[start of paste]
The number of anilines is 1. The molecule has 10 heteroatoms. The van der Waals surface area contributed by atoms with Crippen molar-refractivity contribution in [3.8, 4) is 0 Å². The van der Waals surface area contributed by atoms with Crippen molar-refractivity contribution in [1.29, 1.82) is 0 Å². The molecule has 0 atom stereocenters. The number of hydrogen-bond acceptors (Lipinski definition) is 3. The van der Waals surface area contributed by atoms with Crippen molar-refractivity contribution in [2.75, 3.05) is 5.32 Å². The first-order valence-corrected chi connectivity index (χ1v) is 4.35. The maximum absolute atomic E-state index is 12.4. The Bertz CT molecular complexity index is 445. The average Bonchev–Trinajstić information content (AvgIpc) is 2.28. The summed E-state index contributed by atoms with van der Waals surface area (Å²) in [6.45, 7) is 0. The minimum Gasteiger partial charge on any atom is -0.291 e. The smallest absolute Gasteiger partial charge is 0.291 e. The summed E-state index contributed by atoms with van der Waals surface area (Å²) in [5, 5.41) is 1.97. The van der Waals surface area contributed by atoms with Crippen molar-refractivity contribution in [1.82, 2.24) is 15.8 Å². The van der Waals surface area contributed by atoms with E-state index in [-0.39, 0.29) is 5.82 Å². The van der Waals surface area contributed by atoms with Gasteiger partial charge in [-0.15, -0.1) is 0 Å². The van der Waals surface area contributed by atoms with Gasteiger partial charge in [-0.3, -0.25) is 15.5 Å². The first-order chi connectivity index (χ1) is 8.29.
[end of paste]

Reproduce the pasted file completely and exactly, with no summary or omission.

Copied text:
The number of anilines is 1. The molecule has 10 heteroatoms. The van der Waals surface area contributed by atoms with Crippen molar-refractivity contribution in [3.8, 4) is 0 Å². The van der Waals surface area contributed by atoms with Crippen molar-refractivity contribution in [1.29, 1.82) is 0 Å². The molecule has 0 atom stereocenters. The number of hydrogen-bond acceptors (Lipinski definition) is 3. The van der Waals surface area contributed by atoms with Crippen molar-refractivity contribution in [2.75, 3.05) is 5.32 Å². The first-order valence-corrected chi connectivity index (χ1v) is 4.35. The maximum absolute atomic E-state index is 12.4. The Bertz CT molecular complexity index is 445. The average Bonchev–Trinajstić information content (AvgIpc) is 2.28. The summed E-state index contributed by atoms with van der Waals surface area (Å²) in [6.45, 7) is 0. The minimum Gasteiger partial charge on any atom is -0.291 e. The smallest absolute Gasteiger partial charge is 0.291 e. The summed E-state index contributed by atoms with van der Waals surface area (Å²) in [5, 5.41) is 1.97. The van der Waals surface area contributed by atoms with Crippen molar-refractivity contribution in [1.82, 2.24) is 15.8 Å². The van der Waals surface area contributed by atoms with E-state index in [-0.39, 0.29) is 5.82 Å². The van der Waals surface area contributed by atoms with Gasteiger partial charge in [-0.15, -0.1) is 0 Å². The van der Waals surface area contributed by atoms with Gasteiger partial charge in [-0.3, -0.25) is 15.5 Å². The first-order chi connectivity index (χ1) is 8.29.